Essential oils: A value-added product farmers can consider producing


Yvette Tan

Farmed herbs and flowers have uses beyond the culinary and the decorative. Some farmers are slowly learning that they can be turned into essential oils and hydrosols for use in aromatherapy as well.

I interviewed certified aromatherapists Jirbie Go and Lourdes Caballero from the Alliance of the Philippine Aromatherapists, an organization that aims to educate consumers on the benefits and proper use of aromatherapy and reach out to local farmers and producers of essential oils and hydrosols.

An essential oil is a concentrated compound extracted from plants that contain their scent and essences. Hydrosol is the liquid byproduct from the essential oil distillation process. It’s very diluted, which makes it safer to use in aromatherapy, especially for children. Rosewater is a well known example of a hydrosol.

Both women received their certification in aromatherapy around 2018, just before the “oilbularyo” boom hit the Philippines. When they started, most aromatherapy kits had to be imported. But they both knew that this wasn’t enough.

The duo has been meeting growers who have been or have been wanting to turn their crops into essential oils.

From experience, the women have seen tremendous support for local producers from the Philippine essential oil community. But there is still a long way to go.

The Philippines currently doesn’t have the laboratory tests needed for essential oils to be certified by international standards. Testing has to be done overseas, and is expensive, especially for small farmers. This is why knowing who the farmer and producer of an essential oil or hydrosol is important, as one can be sure of their farming and distilling processes.

While certification isn’t needed, it’s important if a producer wants to work with aromatherapists overseas. It can also be a useful tool for determining what products one’s essential oil or hydrosol can be used for. Oils with proven antimicrobial properties, for example, can be used for soaps or hand sanitizers.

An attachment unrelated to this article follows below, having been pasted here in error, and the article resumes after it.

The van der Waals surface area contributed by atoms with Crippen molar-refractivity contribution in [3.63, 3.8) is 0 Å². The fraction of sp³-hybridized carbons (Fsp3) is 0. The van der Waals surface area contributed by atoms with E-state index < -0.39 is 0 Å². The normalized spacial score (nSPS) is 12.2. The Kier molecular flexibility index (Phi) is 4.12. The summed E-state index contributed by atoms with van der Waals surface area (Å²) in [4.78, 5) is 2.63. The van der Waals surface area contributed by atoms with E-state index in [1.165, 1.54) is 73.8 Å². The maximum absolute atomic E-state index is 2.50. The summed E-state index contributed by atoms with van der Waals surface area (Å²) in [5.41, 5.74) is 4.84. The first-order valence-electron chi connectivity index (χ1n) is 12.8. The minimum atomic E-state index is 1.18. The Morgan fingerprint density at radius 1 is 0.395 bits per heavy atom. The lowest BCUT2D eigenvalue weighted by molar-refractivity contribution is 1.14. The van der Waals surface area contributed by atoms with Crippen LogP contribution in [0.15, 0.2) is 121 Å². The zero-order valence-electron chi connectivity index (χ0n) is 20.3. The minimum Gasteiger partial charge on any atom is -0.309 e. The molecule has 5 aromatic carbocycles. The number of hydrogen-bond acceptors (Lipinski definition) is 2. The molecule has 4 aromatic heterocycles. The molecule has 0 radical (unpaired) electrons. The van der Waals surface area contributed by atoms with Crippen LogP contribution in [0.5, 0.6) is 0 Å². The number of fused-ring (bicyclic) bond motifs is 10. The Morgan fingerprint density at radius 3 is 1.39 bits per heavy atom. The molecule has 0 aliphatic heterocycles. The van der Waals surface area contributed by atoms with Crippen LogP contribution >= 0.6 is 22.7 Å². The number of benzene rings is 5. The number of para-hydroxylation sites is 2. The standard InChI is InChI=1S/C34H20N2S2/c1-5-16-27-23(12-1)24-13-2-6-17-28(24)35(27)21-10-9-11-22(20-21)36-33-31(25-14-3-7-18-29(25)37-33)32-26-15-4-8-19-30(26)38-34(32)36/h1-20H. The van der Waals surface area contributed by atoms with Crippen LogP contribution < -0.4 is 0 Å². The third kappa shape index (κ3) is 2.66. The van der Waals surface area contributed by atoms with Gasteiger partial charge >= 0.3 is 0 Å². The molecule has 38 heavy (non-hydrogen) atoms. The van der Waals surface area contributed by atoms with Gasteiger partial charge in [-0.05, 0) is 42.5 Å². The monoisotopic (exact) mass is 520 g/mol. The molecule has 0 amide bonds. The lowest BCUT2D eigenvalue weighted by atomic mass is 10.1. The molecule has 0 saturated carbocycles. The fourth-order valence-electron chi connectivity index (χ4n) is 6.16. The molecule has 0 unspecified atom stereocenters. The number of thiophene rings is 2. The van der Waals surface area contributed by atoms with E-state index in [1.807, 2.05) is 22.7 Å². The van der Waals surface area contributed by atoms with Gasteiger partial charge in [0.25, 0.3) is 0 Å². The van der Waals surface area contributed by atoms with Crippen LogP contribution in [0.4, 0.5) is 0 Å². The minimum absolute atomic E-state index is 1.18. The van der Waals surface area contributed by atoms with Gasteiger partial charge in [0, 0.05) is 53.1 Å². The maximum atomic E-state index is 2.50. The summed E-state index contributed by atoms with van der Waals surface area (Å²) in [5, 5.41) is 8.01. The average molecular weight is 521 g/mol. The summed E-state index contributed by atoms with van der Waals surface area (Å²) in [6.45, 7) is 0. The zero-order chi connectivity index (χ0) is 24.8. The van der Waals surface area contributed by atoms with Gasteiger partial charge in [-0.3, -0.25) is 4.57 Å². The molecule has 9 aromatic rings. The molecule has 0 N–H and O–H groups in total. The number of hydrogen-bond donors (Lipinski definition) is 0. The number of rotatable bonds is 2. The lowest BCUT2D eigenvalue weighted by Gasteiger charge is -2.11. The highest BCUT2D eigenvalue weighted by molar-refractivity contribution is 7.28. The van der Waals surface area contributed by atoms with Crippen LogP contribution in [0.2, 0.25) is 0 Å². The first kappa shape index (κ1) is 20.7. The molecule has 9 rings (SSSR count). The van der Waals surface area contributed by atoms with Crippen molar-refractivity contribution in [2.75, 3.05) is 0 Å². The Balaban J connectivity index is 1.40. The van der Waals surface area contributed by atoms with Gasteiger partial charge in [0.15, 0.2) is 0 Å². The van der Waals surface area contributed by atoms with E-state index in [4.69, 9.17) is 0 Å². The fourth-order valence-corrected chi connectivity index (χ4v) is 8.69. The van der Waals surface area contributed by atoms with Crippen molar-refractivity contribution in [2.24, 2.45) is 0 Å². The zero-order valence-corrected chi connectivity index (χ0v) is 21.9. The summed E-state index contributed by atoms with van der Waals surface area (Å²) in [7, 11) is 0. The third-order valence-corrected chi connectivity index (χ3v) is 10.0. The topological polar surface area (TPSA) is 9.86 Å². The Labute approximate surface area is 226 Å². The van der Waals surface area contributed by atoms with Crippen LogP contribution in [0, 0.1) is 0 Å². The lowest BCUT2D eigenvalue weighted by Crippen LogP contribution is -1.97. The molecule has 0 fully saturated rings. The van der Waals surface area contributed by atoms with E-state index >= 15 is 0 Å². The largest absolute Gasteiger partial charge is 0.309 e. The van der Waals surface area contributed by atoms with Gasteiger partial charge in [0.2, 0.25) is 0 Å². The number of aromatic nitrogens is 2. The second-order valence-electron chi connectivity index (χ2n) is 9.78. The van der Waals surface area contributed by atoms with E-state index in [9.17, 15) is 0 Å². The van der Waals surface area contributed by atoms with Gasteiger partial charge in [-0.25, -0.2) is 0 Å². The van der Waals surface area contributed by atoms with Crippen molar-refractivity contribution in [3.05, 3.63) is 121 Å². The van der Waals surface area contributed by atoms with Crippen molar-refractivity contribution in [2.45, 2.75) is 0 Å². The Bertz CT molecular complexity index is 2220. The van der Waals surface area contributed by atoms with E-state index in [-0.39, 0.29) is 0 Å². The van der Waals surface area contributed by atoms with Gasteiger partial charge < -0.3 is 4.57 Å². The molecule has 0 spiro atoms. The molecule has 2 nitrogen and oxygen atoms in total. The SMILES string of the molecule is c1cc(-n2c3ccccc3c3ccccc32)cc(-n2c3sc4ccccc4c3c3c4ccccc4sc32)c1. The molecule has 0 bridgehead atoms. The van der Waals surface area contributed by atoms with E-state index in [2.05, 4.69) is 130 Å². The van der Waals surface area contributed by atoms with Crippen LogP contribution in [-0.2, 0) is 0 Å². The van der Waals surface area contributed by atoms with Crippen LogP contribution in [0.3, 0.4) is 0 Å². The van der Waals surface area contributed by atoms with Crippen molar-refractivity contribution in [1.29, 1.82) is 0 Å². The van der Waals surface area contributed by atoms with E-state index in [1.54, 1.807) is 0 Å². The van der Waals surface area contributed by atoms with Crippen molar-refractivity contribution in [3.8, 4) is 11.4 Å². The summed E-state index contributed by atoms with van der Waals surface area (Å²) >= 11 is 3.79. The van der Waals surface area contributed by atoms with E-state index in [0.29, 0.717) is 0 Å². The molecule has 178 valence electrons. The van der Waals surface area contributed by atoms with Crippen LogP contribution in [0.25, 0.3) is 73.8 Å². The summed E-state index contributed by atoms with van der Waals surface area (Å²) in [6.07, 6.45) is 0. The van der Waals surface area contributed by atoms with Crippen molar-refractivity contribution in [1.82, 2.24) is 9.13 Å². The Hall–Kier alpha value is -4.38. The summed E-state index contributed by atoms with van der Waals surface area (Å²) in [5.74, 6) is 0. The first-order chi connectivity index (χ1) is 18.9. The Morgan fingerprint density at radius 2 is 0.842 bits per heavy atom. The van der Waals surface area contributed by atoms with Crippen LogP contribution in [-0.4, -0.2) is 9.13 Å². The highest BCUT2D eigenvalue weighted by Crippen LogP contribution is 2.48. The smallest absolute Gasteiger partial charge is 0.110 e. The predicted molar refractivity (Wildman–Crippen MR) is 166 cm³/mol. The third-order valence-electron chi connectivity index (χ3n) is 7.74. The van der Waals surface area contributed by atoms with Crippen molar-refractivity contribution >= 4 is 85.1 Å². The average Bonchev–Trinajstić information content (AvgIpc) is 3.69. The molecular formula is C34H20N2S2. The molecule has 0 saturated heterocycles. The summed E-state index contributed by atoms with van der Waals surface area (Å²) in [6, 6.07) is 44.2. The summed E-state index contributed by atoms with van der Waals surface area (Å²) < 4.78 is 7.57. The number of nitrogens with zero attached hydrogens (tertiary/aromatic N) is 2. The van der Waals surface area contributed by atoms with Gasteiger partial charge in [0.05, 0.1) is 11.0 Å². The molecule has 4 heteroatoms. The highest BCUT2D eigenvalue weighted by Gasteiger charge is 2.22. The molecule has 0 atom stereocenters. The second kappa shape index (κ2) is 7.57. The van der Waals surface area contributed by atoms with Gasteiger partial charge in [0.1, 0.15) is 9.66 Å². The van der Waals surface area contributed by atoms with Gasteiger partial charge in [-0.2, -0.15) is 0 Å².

There are many ways to turn harvested crops into value-added products, and as the increasing demand shows, essential oils and hydrosols are two more products that can be added to this list.

Three myths about essential oils
Essential oils are all the rage, with people using them for different things, from making a room smell fresh to mild pain relief. Unfortunately, the world of essential oils also contains a lot of misconceptions that need to be addressed. Go and Caballero put three of the most common myths to rest:

Essential oils are totally safe. “One of the biggest myths using essential oils is that essential oils are totally safe. That’s not true. They have to be properly diluted, especially for kids, and that’s why we advocate using hydrosols versus oils because oils can be very potent to the point that they can give you allergies,” Go says.

“So many people don’t look into it because they think it’s “natural,” (so it’s safe. We try to educate people to be very, very careful when using essential oils. Don’t use essential oils neat. You have to dilute it in carrier oil — that’s VCO or any vegetable oil so the skin absorbs it better.”

One size fits all. “Each essential oil will have its own potency. Some are better used in a blend, some have to be used sparingly or else it will cause a reaction,” Caballero says. “Age is also a factor. What’s used on a baby can’t be used on someone in acute pain.”

Essential oils can replace your doctor. “We are not doctors. This is not a replacement for anything. It’s against our ethics to claim that,” Caballero says. “It’s irresponsible. We’re always complementary to promote wellness. Some people think there’s an oil for everything and we tell them that that’s not the way to think about it.”